Getting to grips with SVG markup

Here is a side-by-side comparison of an icon. The image on the left is an SVG, the one on the right is a raster PNG. They are both roughly the same file size (~1Kb), and at 64px x 64px they look pretty similar. But see how those same files look at double-scale:

If you're reading this post through some kind of syndication feed (RSS, etc.) you may need to visit the original post to view this image-demo correctly.

An .SVG and .PNG icon, side-by-side

The same files, increased to double-size

...and to 10x the original size

We can use the same SVG file for all sizes, and produce consistently clear and crisp results. To get the same effect with rasterized images, we’d need to create separate files for each size. Each increase in visible size would result in an increase of file size, too. We’d not only be pushing up the number of HTTP requests but also the total page-weight as well.

The basics of the SVG markup language

SVG as a format needn’t be scary or intimidating. SVG stands for Scalable Vector Graphic, and the language of SVGs is an XML-derived language like RSS feeds and XHTML1. Once you know what tags to look out for, the whole thing gets a lot simpler. Take this simplified SVG markup, for example:

<svg viewBox="0 0 100 100">
    <path d="M10 10H90V90H10Z"/>
    <circle cx="50" cy="50" r="40"/>

Even without being able to read the more technical aspects, there are clues to pick up on. It’s clear that the SVG above contains a path (a.k.a. a line) and a circle. Dive a little deeper and you’ll see that it’s a circle inside a square. The circle has a diameter of 80 (“r” == “radius”), and sits inside a 90 x 90 square (the line joins up with itself to form a shape). Both of these lie in the centre of a 100 x 100 artboard (a.k.a “view box”).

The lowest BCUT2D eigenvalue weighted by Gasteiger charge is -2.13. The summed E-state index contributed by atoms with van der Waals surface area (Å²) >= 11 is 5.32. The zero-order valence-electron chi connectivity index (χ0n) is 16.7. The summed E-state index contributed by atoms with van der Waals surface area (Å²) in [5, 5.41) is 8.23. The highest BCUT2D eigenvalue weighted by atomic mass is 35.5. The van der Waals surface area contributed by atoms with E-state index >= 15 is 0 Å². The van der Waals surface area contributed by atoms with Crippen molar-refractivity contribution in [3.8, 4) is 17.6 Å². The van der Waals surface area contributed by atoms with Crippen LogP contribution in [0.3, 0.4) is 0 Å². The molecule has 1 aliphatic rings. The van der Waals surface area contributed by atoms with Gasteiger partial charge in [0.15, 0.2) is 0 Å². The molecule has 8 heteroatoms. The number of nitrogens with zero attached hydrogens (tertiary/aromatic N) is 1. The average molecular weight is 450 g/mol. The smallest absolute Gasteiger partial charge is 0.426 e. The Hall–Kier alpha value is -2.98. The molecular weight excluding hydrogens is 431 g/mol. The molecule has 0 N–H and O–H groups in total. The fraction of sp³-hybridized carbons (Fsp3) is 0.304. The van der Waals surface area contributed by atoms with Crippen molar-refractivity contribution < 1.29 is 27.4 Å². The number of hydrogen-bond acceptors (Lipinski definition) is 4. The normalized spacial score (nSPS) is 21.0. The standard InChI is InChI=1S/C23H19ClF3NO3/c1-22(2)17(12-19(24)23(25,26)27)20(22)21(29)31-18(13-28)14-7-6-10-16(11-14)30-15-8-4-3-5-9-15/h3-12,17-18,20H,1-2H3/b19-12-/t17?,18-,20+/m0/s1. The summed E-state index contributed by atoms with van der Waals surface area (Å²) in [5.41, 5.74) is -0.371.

Real-world SVGs are more complex, of course. There are plenty of attributes and DOCTYPE declarations to worry about. But the general principle is the same. There is an opening tag (<svg>) and closing tag (</svg>) just like <html>. And we build shapes within the SVG using tags like <path/> and <circle/> and <rect/> (rectangle)2.

Styling SVGs with CSS

SVGs are complex, for sure, but that very complexity gives them their power. And we don’t need to know the intricacies of the co-ordinate system to harness that power. All we need to do is recognize the different elements. This is a language much like HTML, after all, so once we can find the different shapes in an icon we can add classes to them.

<svg viewBox="0 0 100 100">
    <path class="outer_square" d="M10 10H90V90H10Z"/>
    <circle class="inner_circle" cx="50" cy="50" r="40"/>

…which we can then style with CSS:

    background: yellow;
    stroke: red;
    stroke-width: 1px;
    fill: blue;

This gives us a more fine-grained level of control than a single character in an icon font would. We can manipulate the styles of each discrete part of an icon with CSS. Transitions and animations provide an extra level of detail. Our positioning can be much more precise. We have a defined and predictable co-ordinate system to work with. No more fiddling about with baseline alignment of invisible-hitboxed font characters!

There are some fantastically clever and artistic examples of SVG in the wild. The only limits appear to be the creativity and imagination of the developers who build them. A browse through CodePen reveals stunning work, but I’ll end with a more simple demonstration of my work.

I’ve always had a soft-spot for loading graphics, and love to build them myself. I built this one with a two-path SVG and a dash of CSS animation:

See the Pen Hourglass Loader by Tom Hazledine (@tomhazledine) on CodePen.

  1. This is not the place for a debate about the nuances of XHTML vs HTML vs SGML. If that kind of language-geekery is for you, you can learn more about the *ML “family” from Computerphile
  2. You can read more about the inner-workings of SVGs – including a detailed look at how to construct paths using co-ordinates – on the MDN SVG tutorial pages